River Cock, perhaps discovering his near escape, intensified his searches of Stalin’s room, which infuriated Kuzakova. The police knocked on the windows in the middle of the night. This woke the children, who sobbed while Stalin watched with absolute calm. They confiscated some letters from Serafima, including her farewell note, but he continued to meet up for picnics and parties to discuss politics with the other exiles. This irked Zivilev, but Stalin got his revenge. “Once, among the promenading public,” remembers Golubev, “Stalin gave him such a dressing - down that he became terrified of bumping into Stalin, who used to joke that he hardly saw him.” Indeed Kuzakova says, “I’d never seen the police so afraid of one man.”

Stalin was now so close to the end of his two - year sentence that there was no point in escaping, however much he was “suffocating.” He was bored enough to attend the local theatre, for which he was fined twenty - five kopecks. Presumably, Maria Kuzakova was another consolation. By the time he left, it seems she was pregnant with his child. According to her family, she told him she was expecting. He claimed he could not marry but promised to send money, which of course he never did.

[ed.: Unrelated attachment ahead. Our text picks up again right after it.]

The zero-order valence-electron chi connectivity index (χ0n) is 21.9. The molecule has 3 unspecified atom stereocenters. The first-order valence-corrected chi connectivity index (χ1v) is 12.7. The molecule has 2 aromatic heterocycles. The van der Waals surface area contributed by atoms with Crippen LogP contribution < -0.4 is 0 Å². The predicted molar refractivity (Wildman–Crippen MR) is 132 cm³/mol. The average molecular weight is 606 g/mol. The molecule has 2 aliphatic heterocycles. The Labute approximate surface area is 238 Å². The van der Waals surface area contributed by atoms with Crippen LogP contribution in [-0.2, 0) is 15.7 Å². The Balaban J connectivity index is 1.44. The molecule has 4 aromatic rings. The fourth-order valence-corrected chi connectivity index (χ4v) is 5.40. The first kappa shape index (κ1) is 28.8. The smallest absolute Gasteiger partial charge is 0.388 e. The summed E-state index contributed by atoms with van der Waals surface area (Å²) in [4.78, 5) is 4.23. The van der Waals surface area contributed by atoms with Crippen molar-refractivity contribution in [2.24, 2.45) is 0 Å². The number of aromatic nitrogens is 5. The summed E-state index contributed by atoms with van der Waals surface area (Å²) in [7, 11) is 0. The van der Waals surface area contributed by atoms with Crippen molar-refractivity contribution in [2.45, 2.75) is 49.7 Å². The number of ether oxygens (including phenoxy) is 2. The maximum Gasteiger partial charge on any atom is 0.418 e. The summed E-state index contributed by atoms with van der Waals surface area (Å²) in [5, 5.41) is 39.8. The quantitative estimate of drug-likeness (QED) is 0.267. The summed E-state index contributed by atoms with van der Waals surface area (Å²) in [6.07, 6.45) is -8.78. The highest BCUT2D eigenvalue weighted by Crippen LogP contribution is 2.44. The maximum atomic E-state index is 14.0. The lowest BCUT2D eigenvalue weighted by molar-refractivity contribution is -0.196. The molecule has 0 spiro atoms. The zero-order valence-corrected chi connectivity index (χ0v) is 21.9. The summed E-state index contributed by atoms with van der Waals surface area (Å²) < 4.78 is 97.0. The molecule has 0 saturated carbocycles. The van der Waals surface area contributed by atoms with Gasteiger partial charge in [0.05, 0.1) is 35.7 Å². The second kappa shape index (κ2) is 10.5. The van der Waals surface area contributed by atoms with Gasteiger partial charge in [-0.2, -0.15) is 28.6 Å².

On 25 May, River Cock arrested Stalin for attending a meeting of other revolutionaries, sentencing him to three days in the local jail. But Soso had survived his full term. When he was released on 26 June, he never even returned to bid goodbye to his pregnant landlady. “She came home and found her tenant and his stuff gone and only the rent on the table under a napkin.” This was the reason that locals were discouraged from having affairs with exiles: they tended to leave suddenly.*

On 6 July 1911, Soso travelled by steamer down the river to Kotlas and thence to Vologda, where he was ordered to reside for two months. He was under Okhrana surveillance from the moment he settled at various addresses in Vologda. Now the police spies gave him a new code name—“the Caucasian.”

His prolific skirt - chasing was not over. Under the eyes of the Okhrana’s spooks, the Caucasian passed the time in the seduction of a saucy schoolgirl who was the mistress of one of his comrades. When it suited him, he borrowed both the man’s girlfriend and his passport.2